This website seeks to encourage researchers and collectors to discover and study obscure ephemera that document American culture and life.  Worldcat reveals that most of the items that I post cannot be found in more than a few research libraries–often none at all.  Alternately, research libraries do not bother to catalog ephemeral publications like these.  I believe, however, that because these were distributed free, or at nominal cost, to consumers, they were the publications most likely to make their way into homes and be read by large numbers of Americans.

I acquire pre-1960 examples of the kinds of publications that prove so useful when scholars study 19th-Century America.  The limited competition that I encounter for them suggests that libraries, which could easily outbid me, have little interest in post-Civil War and 20th-century ephemeral publications in general.

I try to anticipate what materials future historians will find useful.  Being an historian first and a collector second, I organized this website to encourage others to do this too—even if this means new competition for me. I am aware that I could be wrong in prizing particular ephemera or even whole classes of ephemera.  I may even be wrong to encourage scholars to study obscure ephemeral publications; these may be obscure for good reason. will permit me to share with others the information and imagery that I am acquiring, and to benefit from the knowledge, intelligence and experience of other scholars and collectors.  Please contact me with your impressions of the site.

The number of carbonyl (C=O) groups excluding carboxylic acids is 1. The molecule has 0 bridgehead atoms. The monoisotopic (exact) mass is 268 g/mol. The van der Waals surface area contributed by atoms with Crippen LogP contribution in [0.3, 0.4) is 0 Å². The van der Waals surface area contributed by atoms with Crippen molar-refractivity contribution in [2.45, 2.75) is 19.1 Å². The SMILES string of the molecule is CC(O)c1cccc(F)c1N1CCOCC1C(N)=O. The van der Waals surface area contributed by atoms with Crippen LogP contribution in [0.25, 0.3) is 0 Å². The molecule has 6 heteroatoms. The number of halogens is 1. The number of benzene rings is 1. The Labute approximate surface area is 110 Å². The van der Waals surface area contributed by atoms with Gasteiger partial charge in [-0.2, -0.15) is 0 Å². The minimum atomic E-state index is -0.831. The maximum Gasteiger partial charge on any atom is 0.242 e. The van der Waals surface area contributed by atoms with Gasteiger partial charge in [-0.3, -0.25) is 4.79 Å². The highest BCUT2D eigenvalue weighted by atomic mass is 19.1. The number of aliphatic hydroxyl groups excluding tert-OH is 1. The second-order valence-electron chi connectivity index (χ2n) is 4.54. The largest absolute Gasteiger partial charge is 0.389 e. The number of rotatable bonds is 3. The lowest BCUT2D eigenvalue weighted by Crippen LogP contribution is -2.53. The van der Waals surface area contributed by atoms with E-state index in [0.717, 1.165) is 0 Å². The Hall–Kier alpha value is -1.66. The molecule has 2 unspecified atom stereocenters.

~ Saul Zalesch


Artistic Almanac 1888

Almanac, gallery


Why It's Interesting

Hundreds of almanac titles competed for consumers dollars during the late 19th century.  Several emphasized artistic offerings.  (A competitor was entitled Almanack Illustrated by Celebrated Artists–one of whom was Thomas Moran.)  This example was published for Manchester, NH, as shown by the ads.  The publishers J. A. & R. A. Reid do not disclose their headquarters on the title page, but an ad, calling them book and job printers, located them in Providence, RI.  This almanac has 11 full-page illustrations and a number of smaller ones.  No artists’ name are given.  Several images bear signatures that I cannot read.  Several scenes have artistic themes, with titles like Study of a Head, The Young Artist, and Our Artist Abroad.  The other pictures included such standard late-19th-century themes as a monk eating and drinking; a Pompeian maiden; and a 17th-century warrior.  The fact is, however, that many almanacs of that era making no pretense of artistic merit contained  comparable pictures, sometimes in even greater quantity.